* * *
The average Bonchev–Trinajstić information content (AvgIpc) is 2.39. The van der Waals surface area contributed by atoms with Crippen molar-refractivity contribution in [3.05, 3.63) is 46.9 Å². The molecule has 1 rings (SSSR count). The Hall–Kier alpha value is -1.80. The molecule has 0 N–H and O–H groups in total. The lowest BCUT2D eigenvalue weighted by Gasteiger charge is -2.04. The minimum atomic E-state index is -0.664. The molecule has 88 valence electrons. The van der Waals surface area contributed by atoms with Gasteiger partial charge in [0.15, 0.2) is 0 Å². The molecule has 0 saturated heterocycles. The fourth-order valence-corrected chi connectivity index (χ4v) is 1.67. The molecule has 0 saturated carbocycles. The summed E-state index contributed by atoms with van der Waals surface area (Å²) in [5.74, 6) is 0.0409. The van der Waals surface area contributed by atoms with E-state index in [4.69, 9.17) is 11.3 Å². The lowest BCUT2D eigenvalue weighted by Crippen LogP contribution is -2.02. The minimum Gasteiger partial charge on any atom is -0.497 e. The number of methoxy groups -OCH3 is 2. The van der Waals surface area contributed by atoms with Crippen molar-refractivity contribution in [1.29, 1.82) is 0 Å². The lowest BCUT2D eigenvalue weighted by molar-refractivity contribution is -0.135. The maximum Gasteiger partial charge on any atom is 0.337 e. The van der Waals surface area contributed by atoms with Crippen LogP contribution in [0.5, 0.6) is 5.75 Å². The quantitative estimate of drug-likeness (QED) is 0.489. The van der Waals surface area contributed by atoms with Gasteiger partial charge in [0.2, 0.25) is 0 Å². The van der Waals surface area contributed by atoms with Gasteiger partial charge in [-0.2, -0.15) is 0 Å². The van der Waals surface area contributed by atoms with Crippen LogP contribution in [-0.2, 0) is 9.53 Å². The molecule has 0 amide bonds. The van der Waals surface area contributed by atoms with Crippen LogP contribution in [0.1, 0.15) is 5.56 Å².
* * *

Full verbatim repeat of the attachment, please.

The average Bonchev–Trinajstić information content (AvgIpc) is 2.39. The van der Waals surface area contributed by atoms with Crippen molar-refractivity contribution in [3.05, 3.63) is 46.9 Å². The molecule has 1 rings (SSSR count). The Hall–Kier alpha value is -1.80. The molecule has 0 N–H and O–H groups in total. The lowest BCUT2D eigenvalue weighted by Gasteiger charge is -2.04. The minimum atomic E-state index is -0.664. The molecule has 88 valence electrons. The van der Waals surface area contributed by atoms with Gasteiger partial charge in [0.15, 0.2) is 0 Å². The molecule has 0 saturated heterocycles. The fourth-order valence-corrected chi connectivity index (χ4v) is 1.67. The molecule has 0 saturated carbocycles. The summed E-state index contributed by atoms with van der Waals surface area (Å²) in [5.74, 6) is 0.0409. The van der Waals surface area contributed by atoms with E-state index in [4.69, 9.17) is 11.3 Å². The lowest BCUT2D eigenvalue weighted by Crippen LogP contribution is -2.02. The minimum Gasteiger partial charge on any atom is -0.497 e. The number of methoxy groups -OCH3 is 2. The van der Waals surface area contributed by atoms with Crippen molar-refractivity contribution in [1.29, 1.82) is 0 Å². The lowest BCUT2D eigenvalue weighted by molar-refractivity contribution is -0.135. The maximum Gasteiger partial charge on any atom is 0.337 e. The van der Waals surface area contributed by atoms with Crippen LogP contribution in [0.5, 0.6) is 5.75 Å². The quantitative estimate of drug-likeness (QED) is 0.489. The van der Waals surface area contributed by atoms with Gasteiger partial charge in [0.2, 0.25) is 0 Å². The van der Waals surface area contributed by atoms with Gasteiger partial charge in [-0.2, -0.15) is 0 Å². The van der Waals surface area contributed by atoms with Crippen LogP contribution in [-0.2, 0) is 9.53 Å². The molecule has 0 amide bonds. The van der Waals surface area contributed by atoms with Crippen LogP contribution in [0.1, 0.15) is 5.56 Å².